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Bringing gossips back to caregiving

Highlighting the importance of gossips in caregiving

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It is common for animals to develop warning sound about dangers, predators, or food resources. In the book Sapien [1], Yuval Harari proposed that our unique ability to gossip elevated us humans to the top of the food chain. Gossip brings doubts, independence, schadenfreude, and creativity, which allows human to build social bonds and more sophisticated connections between each other well beyond other animals.

As Alzheimer’s disease progresses, the social bonds between caregivers and their loved ones with Alzheimer’s disease are compromised. The individuals start to have difficulties living alone with issues such as taking pills on time, eating properly or sleeping properly, all of which can be detrimental to their lives [2]. The naturally evolved gossiping conversations start to spiral into the caregiver’s warning, reminding, and pestering about dangers in the individuals with Alzheimer’s diseases. 

Through a series of hackathons and other competitions, my team has been trying to validate the need for this type of social connection between the caregivers and their loved ones. Through our interviews with one family caregiver, we saw a glimpse of what conversations are like between herself and her mother who is living with mid-onset Alzheimer’s disease. Our interviewee would always ask about whether her mother took her pills and her mother would often lie about it, even to the extent of hiding her pills. She voiced their frustration on the tedious daily routine of check-ups, to which were often met with snappy or sometimes rude comments from her mother. Our interviewee feels that her efforts are wasted, taken for granted, and unvalued. She desires normal conversation with her mother, not interrogations. She believes that her mother would like the same.

More than 1 in 3 caregivers for loved ones with Alzheimer’s disease suffer from depression due to sadness, isolation, and stress [3, 4]. Daily joyful gossiping conversations desired in our genes are replaced by cold interrogations. Once families stop talking about feelings, emotions, opinions, and relationships but start repeatedly asking questions, inquiring, and commanding, the bonds between people via gossip through our long history start to demolish. To restore these bonds, the families with Alzheimer’s disease patients need to be free of daily check-up routines. We believe that bringing back gossips to caregiving is the first step of reducing the negative consequences of caregiving.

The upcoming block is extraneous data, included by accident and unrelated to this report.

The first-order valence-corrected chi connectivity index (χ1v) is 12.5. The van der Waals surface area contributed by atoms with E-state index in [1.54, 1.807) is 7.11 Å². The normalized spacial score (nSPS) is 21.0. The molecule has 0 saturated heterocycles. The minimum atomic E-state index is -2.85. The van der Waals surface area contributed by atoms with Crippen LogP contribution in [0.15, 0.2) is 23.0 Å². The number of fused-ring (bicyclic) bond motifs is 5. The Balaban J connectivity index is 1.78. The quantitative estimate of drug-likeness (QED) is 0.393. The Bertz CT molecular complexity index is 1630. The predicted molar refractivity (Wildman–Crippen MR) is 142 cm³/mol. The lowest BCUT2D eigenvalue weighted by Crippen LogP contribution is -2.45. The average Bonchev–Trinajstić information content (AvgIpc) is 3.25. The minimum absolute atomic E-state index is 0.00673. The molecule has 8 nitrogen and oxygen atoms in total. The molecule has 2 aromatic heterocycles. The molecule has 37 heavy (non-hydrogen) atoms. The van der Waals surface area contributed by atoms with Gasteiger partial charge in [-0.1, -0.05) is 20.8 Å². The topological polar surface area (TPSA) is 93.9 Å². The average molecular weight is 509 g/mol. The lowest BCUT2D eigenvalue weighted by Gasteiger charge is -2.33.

[1] Harari, Yuval N., and Derek Perkins. Sapiens: A brief history of humankind. London: Harvill Secker, 2014.

[2] http://www.alz.org/care/alzheimers-dementia-stages-behaviors.asp 

[3] Levine, Carol. "Depression in caregivers of patients with dementia." Journal of general internal medicine 18.12 (2003): 1058-1059.

[4] https://www.alz.org/care/alzheimers-dementia-caregiver-depression.asp

What is a provocation or insight that might inspire others during this challenge?

Meaningful caregiving starts with menial conversations.

Tell us about your work experience:

I am a PHD student in computer and biomedical engineering developing technology to assist in characterising neuropsychological diseases.

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Photo of Jonathan Chung

Hi All,

Molly Oberholtzer Thanks for your comment! To clarify, I was using the term "gossip" as "social engagement with someone very close" not as "talking about personal affairs of others behind their backs". So I believe it could be interpreted as chit-chat or small talk. Sorry for the confusion! That being said, we are trying to stress the importance of gossip (or chit-chat or small talk) to create a healthy relationship. One possible way to encourage this type of conversation is to reduce the need for giving warnings to the individual with Alzheimer's disease.

Kate Rushton Thanks for your suggestion. I put an image to go along with it. As for how to encourage conversations, I hinted in my answer to Molly and it should become apparent when we present our idea.

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